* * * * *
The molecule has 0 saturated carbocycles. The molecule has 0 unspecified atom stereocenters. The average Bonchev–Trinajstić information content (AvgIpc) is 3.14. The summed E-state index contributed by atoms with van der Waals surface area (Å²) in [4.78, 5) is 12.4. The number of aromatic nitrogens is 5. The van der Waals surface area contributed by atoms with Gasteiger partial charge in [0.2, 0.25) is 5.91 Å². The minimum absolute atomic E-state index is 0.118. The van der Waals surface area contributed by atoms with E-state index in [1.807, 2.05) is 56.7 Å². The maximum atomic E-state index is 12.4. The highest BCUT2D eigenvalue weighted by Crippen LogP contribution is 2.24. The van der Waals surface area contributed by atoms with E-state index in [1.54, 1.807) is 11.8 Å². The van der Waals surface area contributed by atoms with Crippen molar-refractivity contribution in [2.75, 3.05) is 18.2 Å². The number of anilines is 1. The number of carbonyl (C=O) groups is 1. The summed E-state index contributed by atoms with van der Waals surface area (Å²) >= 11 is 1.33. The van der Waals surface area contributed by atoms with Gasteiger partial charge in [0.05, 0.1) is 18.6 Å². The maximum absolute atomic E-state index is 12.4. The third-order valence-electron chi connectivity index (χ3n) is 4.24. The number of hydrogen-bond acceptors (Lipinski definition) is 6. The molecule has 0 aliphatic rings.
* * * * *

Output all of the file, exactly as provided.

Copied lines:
The molecule has 0 saturated carbocycles. The molecule has 0 unspecified atom stereocenters. The average Bonchev–Trinajstić information content (AvgIpc) is 3.14. The summed E-state index contributed by atoms with van der Waals surface area (Å²) in [4.78, 5) is 12.4. The number of aromatic nitrogens is 5. The van der Waals surface area contributed by atoms with Gasteiger partial charge in [0.2, 0.25) is 5.91 Å². The minimum absolute atomic E-state index is 0.118. The van der Waals surface area contributed by atoms with E-state index in [1.807, 2.05) is 56.7 Å². The maximum atomic E-state index is 12.4. The highest BCUT2D eigenvalue weighted by Crippen LogP contribution is 2.24. The van der Waals surface area contributed by atoms with E-state index in [1.54, 1.807) is 11.8 Å². The van der Waals surface area contributed by atoms with Crippen molar-refractivity contribution in [2.75, 3.05) is 18.2 Å². The number of anilines is 1. The number of carbonyl (C=O) groups is 1. The summed E-state index contributed by atoms with van der Waals surface area (Å²) >= 11 is 1.33. The van der Waals surface area contributed by atoms with Gasteiger partial charge in [0.05, 0.1) is 18.6 Å². The maximum absolute atomic E-state index is 12.4. The third-order valence-electron chi connectivity index (χ3n) is 4.24. The number of hydrogen-bond acceptors (Lipinski definition) is 6. The molecule has 0 aliphatic rings.